I was away for a week and only now I’ve found out about your loss…I’m so sorry and I wish you strength for the next period of time. It took me several years to cope with my dad’s loss. Tears of sorrow were suddenly flowing, totally uninvited and I was often overwhelmed with grief doing something like swimming on a warm summer day, doing Christmas shopping and so on…but I think you have the most wonderful comforting thought: you were together when it happened and from my experience up to now it’s the best you can hope for. He was so lucky to have such children and obviously he was a healthy old person with a fulfilled life. Let this be the consolation when you’ll feel sad. Big hug!

  • maggiecat says:

    My very favorite Millay poem – it brought tears to my eyes. I’m sorry for your loss and hope your warm memories are a comfort for you.

  • Vanie says:

    I am so sorry for your loss. The poems were beautiful.

  • Nemo says:

    I am sorry for your loss, March! Thank you for sharing in such a beautiful post. The poems were very moving, and I am glad you have a lovely scent memory to remind you of your father, too.

  • Lisa D says:

    March, reading your post, the poetry and these comments engendered a lot of thoughts and feelings. Primarily, though, it made me think of something I’ve always believed. Simultaneously, we are all so different, and yet, so much, we are the same. I hope that in the midst of all the feelings you’re experiencing, you’re also sensing the true and genuine tenderness and support we are all sending out to you.

    Your dad must have been a great guy.

    And, you smell marvelous.

  • tammy says:

    I am so sorry to hear about your Daddy, March. You’ve had a rough go of it this year…. I pray for comfort and peace in your grief.

  • Eloquaint says:

    I’m terribly sorry you lost your dad, March. My thoughts are with you.

  • Petunia says:

    So sorry for you loss March. It’s never easy to lose a beloved parent. The poems that you and your daughter selected were so beautiful and fitting. I lost my father too soon and I wasn’t ready. The small bottle of perfume seems like a message from your parents for you. They are watching over you now.

  • poodle says:

    So sorry for your loss. No matter how many years you have with them it never seems enough.

  • Musette says:

    What beautiful poems, March – that Millay poem always guts me – in a good way. I’m so glad you and your sister had so much time with your dad. I loved your stories about him – he always sounded so witty and erudite.

    That Caleche sounds grand! What a lovely gift for them to leave for you.


    • March says:

      Yeah, we had to get Ava to read that one, neither my sister nor I could make it through without choking up. It sounds so like my dad. I’ve really enjoyed all our time talking about him, and thanks for all your advice and support.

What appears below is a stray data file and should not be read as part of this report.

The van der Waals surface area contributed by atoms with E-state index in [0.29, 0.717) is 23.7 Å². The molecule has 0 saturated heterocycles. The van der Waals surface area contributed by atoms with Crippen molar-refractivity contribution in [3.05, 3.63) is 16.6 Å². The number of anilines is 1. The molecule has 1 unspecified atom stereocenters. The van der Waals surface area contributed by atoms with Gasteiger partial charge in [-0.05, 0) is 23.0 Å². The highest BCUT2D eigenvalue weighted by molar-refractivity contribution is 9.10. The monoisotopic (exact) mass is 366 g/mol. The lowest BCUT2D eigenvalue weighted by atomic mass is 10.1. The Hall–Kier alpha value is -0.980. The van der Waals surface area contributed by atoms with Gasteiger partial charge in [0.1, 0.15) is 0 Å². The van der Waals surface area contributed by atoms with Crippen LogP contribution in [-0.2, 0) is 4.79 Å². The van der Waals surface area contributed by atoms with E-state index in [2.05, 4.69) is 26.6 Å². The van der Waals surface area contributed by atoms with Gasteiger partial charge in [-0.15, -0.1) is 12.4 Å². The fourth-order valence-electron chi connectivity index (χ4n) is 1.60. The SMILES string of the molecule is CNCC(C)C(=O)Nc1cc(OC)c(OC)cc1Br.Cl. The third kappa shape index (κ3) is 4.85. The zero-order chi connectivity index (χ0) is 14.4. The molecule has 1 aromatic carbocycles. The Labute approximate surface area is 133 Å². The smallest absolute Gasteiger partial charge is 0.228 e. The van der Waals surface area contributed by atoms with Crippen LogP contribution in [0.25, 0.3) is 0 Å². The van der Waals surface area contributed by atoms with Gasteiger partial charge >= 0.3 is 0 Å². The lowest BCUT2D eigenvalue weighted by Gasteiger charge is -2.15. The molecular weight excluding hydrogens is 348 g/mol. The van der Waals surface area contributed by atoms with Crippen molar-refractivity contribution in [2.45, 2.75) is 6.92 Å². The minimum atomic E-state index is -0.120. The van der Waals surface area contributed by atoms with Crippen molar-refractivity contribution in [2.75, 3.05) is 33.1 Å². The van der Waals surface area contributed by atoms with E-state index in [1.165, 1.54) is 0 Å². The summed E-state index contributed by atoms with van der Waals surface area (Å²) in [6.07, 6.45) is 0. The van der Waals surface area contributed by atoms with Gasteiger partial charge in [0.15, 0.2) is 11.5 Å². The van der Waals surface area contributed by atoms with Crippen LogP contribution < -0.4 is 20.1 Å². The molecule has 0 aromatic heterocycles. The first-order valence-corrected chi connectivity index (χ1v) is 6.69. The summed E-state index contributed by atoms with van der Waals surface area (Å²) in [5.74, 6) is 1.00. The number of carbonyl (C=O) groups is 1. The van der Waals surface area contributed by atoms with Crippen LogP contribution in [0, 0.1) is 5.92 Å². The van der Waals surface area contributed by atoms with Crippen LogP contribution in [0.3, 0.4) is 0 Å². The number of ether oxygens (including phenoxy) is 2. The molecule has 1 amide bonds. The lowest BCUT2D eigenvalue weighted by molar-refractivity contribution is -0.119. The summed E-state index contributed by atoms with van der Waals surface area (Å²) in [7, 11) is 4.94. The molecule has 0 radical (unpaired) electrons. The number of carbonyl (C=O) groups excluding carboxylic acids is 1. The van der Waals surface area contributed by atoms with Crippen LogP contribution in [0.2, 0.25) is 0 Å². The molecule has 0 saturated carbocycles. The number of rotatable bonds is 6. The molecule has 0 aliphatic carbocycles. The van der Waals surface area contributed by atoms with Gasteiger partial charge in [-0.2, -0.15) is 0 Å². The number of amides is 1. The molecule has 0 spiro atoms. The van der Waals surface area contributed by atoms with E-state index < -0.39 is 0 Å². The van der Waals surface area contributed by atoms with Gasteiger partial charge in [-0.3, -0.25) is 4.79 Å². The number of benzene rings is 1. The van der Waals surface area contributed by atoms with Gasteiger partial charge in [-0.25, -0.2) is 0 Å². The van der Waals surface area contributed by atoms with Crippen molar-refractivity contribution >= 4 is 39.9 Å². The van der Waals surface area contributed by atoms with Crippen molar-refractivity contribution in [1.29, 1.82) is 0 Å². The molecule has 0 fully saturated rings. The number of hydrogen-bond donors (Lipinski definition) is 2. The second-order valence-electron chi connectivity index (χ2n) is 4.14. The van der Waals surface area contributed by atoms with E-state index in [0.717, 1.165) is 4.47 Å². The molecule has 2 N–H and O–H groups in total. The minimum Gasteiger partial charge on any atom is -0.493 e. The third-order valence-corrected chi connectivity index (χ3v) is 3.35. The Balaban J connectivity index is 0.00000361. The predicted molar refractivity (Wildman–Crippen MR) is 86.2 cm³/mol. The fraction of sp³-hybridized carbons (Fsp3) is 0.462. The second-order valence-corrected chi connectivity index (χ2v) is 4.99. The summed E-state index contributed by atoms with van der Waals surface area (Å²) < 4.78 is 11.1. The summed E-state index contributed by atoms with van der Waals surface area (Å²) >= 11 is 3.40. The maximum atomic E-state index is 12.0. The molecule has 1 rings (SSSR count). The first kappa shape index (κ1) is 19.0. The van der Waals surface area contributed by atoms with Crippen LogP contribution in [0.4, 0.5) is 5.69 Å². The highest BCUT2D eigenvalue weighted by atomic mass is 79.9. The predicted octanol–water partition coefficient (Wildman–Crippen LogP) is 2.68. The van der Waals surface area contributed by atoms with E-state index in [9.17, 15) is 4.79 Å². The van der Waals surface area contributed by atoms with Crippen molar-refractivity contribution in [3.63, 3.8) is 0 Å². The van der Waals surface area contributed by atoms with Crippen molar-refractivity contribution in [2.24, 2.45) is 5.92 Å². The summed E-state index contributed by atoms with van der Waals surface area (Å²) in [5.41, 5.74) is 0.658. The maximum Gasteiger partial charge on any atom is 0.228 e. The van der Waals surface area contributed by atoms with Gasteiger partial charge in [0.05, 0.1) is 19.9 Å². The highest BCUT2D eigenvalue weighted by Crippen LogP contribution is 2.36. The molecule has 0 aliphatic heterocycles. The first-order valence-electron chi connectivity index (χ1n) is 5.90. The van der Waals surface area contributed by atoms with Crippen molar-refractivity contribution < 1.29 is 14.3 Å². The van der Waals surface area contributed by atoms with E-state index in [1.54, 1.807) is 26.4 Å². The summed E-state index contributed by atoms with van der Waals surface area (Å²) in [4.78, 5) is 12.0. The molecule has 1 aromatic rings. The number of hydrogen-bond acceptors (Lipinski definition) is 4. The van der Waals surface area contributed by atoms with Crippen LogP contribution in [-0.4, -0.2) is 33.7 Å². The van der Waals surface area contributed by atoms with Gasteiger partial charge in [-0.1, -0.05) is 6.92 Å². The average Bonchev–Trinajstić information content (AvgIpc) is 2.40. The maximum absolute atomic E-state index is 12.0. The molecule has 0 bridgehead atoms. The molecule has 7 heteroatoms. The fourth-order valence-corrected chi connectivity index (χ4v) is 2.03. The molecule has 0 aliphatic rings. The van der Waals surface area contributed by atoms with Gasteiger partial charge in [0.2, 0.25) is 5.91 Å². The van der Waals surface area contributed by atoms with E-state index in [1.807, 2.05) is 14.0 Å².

• FragrantWitch says:

    I haven’t commented in ages but I wanted to say that I am sorry for your loss, March. I also wanted to share the passage I read out at my grandfather’s November funeral many years ago now, it may resonate with you as well.

    He had never before been quite so acutely aware of the particular quality and function of November, its ripeness and its hushed sadness. The year proceeds not in a straight line through the seasons, but in a circle that brings the world and man back to the dimness and mystery in which both began, and out of which a new seed-time and a new generation are about to begin. Old men, thought, Cadfael, believe in that new beginning, but experience only the ending. It may be that God is reminding me that I am approaching my November. Well, why regret it? November has beauty, has seen the harvest into the barns, even laid by next year’s seed. No need to fret about not being allowed to stay and sow it, someone else will do that. So go contentedly into the earth with the moist, gentle, skeletal leaves, worn to cobweb fragility, like the skins of very old men, that bruise and stain at the mere brushing of the breeze, and flower into brown blotches as the leaves into rotting gold. The colours of the late autumn are the colours of the sunset: the farewell of the year and the farewell of the day. And of the life of man? Well, it it ends in a flourish of gold, that is no bad ending.

  • Heidi says:

    Much love to you and your family, March. It sounds like your dad had a wonderful life, and a wonderful death. He did it right. And the poems you chose are just gorgeous — that Mary Oliver one is my favorite poem of hers, and I love Millay. Go read Jane Kenyon’s “Let Evening Come,” when you get the chance — it’s such a gentle goodbye.

  • Kathryn says: